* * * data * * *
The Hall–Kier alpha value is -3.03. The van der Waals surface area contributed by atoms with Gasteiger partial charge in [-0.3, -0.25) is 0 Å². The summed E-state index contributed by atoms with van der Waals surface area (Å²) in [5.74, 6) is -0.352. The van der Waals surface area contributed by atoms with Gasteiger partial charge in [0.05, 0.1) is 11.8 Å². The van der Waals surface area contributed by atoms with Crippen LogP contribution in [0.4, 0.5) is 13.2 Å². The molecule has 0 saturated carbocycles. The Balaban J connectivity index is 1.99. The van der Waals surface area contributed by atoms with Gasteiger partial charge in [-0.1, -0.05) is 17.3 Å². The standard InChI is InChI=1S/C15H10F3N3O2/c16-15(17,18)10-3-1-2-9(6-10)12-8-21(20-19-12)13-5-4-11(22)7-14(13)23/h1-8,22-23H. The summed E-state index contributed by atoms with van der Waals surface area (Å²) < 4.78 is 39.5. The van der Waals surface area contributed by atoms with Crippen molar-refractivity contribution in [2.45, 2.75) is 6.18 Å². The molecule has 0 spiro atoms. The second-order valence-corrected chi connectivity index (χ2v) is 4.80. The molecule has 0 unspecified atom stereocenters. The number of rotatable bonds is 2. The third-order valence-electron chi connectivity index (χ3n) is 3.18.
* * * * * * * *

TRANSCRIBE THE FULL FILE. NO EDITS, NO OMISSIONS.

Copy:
The Hall–Kier alpha value is -3.03. The van der Waals surface area contributed by atoms with Gasteiger partial charge in [-0.3, -0.25) is 0 Å². The summed E-state index contributed by atoms with van der Waals surface area (Å²) in [5.74, 6) is -0.352. The van der Waals surface area contributed by atoms with Gasteiger partial charge in [0.05, 0.1) is 11.8 Å². The van der Waals surface area contributed by atoms with Crippen LogP contribution in [0.4, 0.5) is 13.2 Å². The molecule has 0 saturated carbocycles. The Balaban J connectivity index is 1.99. The van der Waals surface area contributed by atoms with Gasteiger partial charge in [-0.1, -0.05) is 17.3 Å². The standard InChI is InChI=1S/C15H10F3N3O2/c16-15(17,18)10-3-1-2-9(6-10)12-8-21(20-19-12)13-5-4-11(22)7-14(13)23/h1-8,22-23H. The summed E-state index contributed by atoms with van der Waals surface area (Å²) < 4.78 is 39.5. The van der Waals surface area contributed by atoms with Crippen molar-refractivity contribution in [2.45, 2.75) is 6.18 Å². The molecule has 0 spiro atoms. The second-order valence-corrected chi connectivity index (χ2v) is 4.80. The molecule has 0 unspecified atom stereocenters. The number of rotatable bonds is 2. The third-order valence-electron chi connectivity index (χ3n) is 3.18.